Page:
Use these M.D. approved suggestions
The amount of time a patient gets to spend with a doctor averages about 10 minutes. Delays and interruptions can squeeze your facetime even further. A bit of organizing before you contact your caregiver’s office can help. Try these insider strategies, recommended by physicians, to get the information and attention you need at your next visit.
When you call for an appointment, let the scheduling person know if you have something specific to discuss with your doctor. Mention any tests you might need. This way the office can build more time into your visit.
Prep while waiting
The average time spent in the doctor’s waiting room is 20 minutes. Use that time to think about any questions or concerns you have. Write them down if that helps you remember. Put your most serious questions at the top of the list. Make a note of any symptoms you’re feeling and when they started.
Don’t be afraid to ask questions. If your doctor says something you don’t understand, ask him or her to repeat it or explain it in plain language. Even if you think it’s a “stupid” question, ask. You can be sure your doctor has heard the question before.
Your doctor might ask personal questions that make you feel uneasy or nervous. But remember that details like alcohol use or sexual history can be important. Try not to feel embarrassed. Nothing you say will shock your doctor. Even financial concerns can be worth mentioning.
If you are taking any medications, vitamins or supplements, tell your doctor. Make a list if you think you might forget. This is important information, especially if your doctor has to prescribe new medicine for you. If you are given a new prescription, be sure you understand the directions or any special instructions.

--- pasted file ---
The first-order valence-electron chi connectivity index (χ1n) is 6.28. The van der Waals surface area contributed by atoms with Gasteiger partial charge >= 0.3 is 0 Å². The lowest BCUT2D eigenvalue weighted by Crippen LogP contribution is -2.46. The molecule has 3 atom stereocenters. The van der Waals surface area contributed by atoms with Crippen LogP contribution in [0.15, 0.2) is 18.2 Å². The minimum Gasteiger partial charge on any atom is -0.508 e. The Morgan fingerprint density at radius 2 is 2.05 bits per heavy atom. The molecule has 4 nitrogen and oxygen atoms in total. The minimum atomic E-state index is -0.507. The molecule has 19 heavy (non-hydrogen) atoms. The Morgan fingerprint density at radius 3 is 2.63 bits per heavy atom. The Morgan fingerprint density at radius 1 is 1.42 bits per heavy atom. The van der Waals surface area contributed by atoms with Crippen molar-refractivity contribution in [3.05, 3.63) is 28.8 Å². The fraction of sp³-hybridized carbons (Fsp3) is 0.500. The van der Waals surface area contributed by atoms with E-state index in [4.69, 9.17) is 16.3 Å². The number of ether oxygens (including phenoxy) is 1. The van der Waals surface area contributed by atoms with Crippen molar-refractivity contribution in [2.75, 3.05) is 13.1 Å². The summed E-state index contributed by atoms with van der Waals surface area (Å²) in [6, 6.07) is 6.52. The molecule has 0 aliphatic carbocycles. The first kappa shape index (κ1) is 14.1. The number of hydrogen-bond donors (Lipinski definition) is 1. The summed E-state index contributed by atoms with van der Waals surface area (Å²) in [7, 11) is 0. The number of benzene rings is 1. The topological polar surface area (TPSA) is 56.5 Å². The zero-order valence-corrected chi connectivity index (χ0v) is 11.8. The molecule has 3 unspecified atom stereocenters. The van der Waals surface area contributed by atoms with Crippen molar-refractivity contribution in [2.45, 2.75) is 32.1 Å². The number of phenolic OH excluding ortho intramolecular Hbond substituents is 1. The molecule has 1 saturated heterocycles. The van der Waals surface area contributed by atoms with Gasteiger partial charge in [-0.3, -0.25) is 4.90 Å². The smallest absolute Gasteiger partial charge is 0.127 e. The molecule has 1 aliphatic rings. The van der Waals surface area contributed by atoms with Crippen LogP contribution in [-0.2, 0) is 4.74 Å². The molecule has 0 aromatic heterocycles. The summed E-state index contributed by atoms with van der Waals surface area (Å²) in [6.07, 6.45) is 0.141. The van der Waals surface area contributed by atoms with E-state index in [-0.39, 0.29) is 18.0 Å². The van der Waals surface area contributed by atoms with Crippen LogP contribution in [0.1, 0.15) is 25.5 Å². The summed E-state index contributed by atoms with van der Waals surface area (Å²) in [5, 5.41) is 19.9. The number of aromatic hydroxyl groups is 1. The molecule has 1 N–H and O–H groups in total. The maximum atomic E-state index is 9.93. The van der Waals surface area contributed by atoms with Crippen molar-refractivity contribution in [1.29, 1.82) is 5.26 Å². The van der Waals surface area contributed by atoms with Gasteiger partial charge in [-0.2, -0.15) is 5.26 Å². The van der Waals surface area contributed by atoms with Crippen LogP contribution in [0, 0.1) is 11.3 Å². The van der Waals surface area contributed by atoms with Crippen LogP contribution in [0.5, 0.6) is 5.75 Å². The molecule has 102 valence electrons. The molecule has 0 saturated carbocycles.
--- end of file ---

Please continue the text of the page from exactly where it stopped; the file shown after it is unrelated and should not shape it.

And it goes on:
If you’ve had any lab tests since your last visit, tell your doctor or nurse. Your primary caregiver’s office needs to have a copy of the results. If you’ve seen another doctor or specialist, let your primary physician know.
There’s nothing wrong with writing down things your doctor tells you. It’s easy to forget, especially when you’re not feeling well or have health concerns on your mind.
Hold the phone
Turn off your phone. Believe it or not, some people answer their phone during their exam. Answering a call takes away time from your visit. Chances are any calls can wait until your appointment is over.
Talk to a nurse
If your doctor isn’t available, ask if you can talk to or make an appointment with a nurse or physician assistant. They are a valuable source of information.
Consider a female physician
Visits with female doctors tend to last 2 minutes longer than appointments with male doctors, according to a study at Johns Hopkins.